This comes in conjunction with a conference highlighting the objectives of "Rabeha" program for economic empowerment of women, which is consistent with Egypt's Vision 2030.

Rabeha program aims to reduce the gender gap in the Egyptian entrepreneurship ecosystem, targeting 1,000 female beneficiaries age 21 and above, who often lack specific skills relevant to starting their own businesses throughout two years.

The program will pay attention to targeting women from underprivileged and rural areas in seven governorates, Cairo, Giza, Alexandria, Behira, Fayoum, Bani Sweif, and Minya.

According to the statement by both UN organizations, the conference, held on Wednesday, will review the upcoming UN plans aimed at promoting employment and self-employment in the governorates of Beni Suef, Fayoum, Minya and Giza.

Following this event, UNIDO intends to continue its support to institutions to link their activities and services for women with development partners and donors, ensuring wider reach to all women job seekers and aspiring entrepreneurs.

The statement pointed out that the program will build the capacity of the institutions participating in this event during the first quarter of 2022.

This included training a group of employees from five ministries and different government bodies, namely the Ministry of Local Development, the Ministry of International Cooperation, the Ministry of Trade and Industry and the Ministry of Youth and Sports and the Medium, Small and Micro Enterprise Development Agency. They will be trained on various topics related to women's economic empowerment.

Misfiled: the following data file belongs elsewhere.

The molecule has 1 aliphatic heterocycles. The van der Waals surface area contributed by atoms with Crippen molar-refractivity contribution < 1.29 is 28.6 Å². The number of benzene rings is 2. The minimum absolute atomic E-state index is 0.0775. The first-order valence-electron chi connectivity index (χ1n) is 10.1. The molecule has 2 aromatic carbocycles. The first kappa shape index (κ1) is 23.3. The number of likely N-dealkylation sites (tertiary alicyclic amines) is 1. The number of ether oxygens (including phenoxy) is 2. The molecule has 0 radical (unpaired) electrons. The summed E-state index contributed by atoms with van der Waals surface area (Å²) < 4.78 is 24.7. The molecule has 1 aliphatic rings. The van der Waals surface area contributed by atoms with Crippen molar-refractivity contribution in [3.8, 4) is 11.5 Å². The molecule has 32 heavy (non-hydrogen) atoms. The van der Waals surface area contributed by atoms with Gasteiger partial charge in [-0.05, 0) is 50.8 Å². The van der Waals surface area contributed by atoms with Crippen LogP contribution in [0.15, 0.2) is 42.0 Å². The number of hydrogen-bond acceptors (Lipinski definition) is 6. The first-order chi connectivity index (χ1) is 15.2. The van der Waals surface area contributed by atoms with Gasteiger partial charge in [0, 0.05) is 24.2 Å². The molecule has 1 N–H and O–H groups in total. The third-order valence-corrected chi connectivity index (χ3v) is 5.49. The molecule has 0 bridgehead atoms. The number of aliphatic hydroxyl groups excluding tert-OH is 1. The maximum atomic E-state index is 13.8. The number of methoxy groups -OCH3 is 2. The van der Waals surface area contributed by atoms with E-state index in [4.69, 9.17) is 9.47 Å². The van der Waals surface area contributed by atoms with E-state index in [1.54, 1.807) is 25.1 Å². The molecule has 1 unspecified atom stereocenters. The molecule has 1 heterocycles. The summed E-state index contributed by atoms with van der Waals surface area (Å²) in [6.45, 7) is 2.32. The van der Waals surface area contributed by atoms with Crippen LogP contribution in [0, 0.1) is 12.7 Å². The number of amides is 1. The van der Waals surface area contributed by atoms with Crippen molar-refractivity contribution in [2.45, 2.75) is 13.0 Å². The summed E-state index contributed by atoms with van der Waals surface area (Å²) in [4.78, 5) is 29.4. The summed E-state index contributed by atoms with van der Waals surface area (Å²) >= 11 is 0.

The statement added that the training topics included methods related to how institutions can enhance their services that target job seekers and ambitious entrepreneurs at the governorate level, as well as strengthening comprehensive strategic partnerships to increase the numbers of self-employment and employment in the targeted governorates within the framework of the program.

Source: Egypt Today


'Emotional Independence of Muslim Women Discussed In Fatima Jinnah Women University's Seminar

Mohammad Ali

June 22, 2022

RAWALPINDI, (UrduPoint / Pakistan Point News - 22nd Jun, 2022) :The Department of Law at Fatima Jinnah Women University (FJWU) on Wednesday organized a seminar titled "Emotional Independence of Muslim Women and their Identity." Sahil Adeem, a well-known motivational speaker and Muslim influencer was the event's keynote speaker where he spoke at length on various issues, primarily emphasizing on the need of emotional freedom in the lives of Pakistani women.

The seminar's theme emphasized over women's financial and emotional independence in today's society as per the Holy Quran teachings.

The main goal of this session was to change the perception of women as the lowest common denominator in the society and to make all young women realize their stature and caliber.